Every visit a customer makes to an auto service facility is like a mini-journey. When that trip is over, you want the customer to feel well-served, valued and maybe even a bit delighted.
Great customer service training is what makes that happen. Let’s break down the customer experience to see how training can help.
Managing the Customer Arrival
Service writers should be trained to greet every customer quickly upon entrance. If they’re with another customer, they should acknowledge the customer who just arrived and say, “I will be with you shortly.” The manager should learn and use the customer’s name, make eye contact, shake hands, introduce him or herself by name and take personal ownership of the service experience. A good greeting to use is, “Good morning, Mr. Carson; I’m Paul Collins. I’ll be supervising your car’s service this morning.”
Going Over the Work to Be Done
This process typically starts by reviewing why the customer is there. If he or she made an appointment before the visit, your service writer should review the paperwork ahead of time and have it ready to discuss with the customer. Don’t miss the chance to provide exceptional service at this step. The service writers should ask questions about the vehicle: “Mr. Carson, you are here for your 35,000-mile service, correct? How is everything with your car?”
Train service representatives to use good listening skills. They should focus on the customer, take notes, repeat what the customer has stated and then ask clarifying questions: “Just so I understand, Mr. Carson, the car idles roughly when you first start it on cold days; how long does it take for that to go away?”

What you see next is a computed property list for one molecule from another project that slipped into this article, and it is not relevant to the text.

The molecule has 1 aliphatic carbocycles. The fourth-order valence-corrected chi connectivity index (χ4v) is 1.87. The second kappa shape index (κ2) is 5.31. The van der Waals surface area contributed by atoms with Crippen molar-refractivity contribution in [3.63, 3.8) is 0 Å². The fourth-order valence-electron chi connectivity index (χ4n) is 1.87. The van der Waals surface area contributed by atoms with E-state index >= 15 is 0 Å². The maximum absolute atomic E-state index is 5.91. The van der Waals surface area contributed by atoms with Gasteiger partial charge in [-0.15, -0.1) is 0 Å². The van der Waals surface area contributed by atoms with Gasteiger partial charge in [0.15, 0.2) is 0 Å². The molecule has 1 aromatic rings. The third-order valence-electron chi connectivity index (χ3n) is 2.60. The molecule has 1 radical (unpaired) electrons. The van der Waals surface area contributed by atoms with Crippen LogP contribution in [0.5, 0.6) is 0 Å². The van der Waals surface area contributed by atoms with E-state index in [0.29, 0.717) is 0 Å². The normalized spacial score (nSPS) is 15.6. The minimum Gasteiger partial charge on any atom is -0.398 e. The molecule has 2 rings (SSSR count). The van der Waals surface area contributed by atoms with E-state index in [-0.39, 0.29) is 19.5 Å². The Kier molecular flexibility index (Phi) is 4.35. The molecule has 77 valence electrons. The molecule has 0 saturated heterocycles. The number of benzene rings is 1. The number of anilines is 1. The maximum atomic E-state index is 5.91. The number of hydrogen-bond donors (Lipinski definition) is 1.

Train service representatives to use good listening skills.
The next step is to clearly explain the work that will be done. The service writer should review with the customer a print-out that lists what will be done, item by item. If the service involves testing to diagnose a problem, the writer should explain that testing and the possible outcomes: “Mr. Carson, we will diagnose the rough idle on our scanner, which will tell us whether it’s due to a faulty engine sensor, which takes about a half hour to replace. We will let you know as soon as we have run the test.”
Providing an Exceptional Experience While Work Is Being Done
The service writer should ask where the customer will be while the car is being serviced and ask for a cell phone number to send text messages. Train service writers to text customers with updates or visit them in person if they are waiting in the facility.
If the vehicle requires any unexpected services or costs, service writers should explain them, offer options and obtain approval before proceeding: “Mr. Carson, your windshield wipers should be replaced. Factory original wipers cost $25. Would you like us to replace them for you?”
Reviewing Services That Have Been Performed
Service writers should print a summary of the work that was done, go over it point-by-point with customer before they leave, and ask whether they need any more information. Then, they should walk them to their car, shake their hand and say, “Thank you, Mr. Carson.”
Many dealerships now have a receptionist who calls customers to ask, “Were you pleased with your service?” In my view, it is better to have the service writer who handled the visit make that call and say, “Mr. Carson, it’s Paul from your Audi dealership. How is everything with the car?” It’s fine to email customers surveys after service visits to assess their satisfaction, but train service personnel to make that personal call, too. It’s one more way to deliver an exceptional service experience.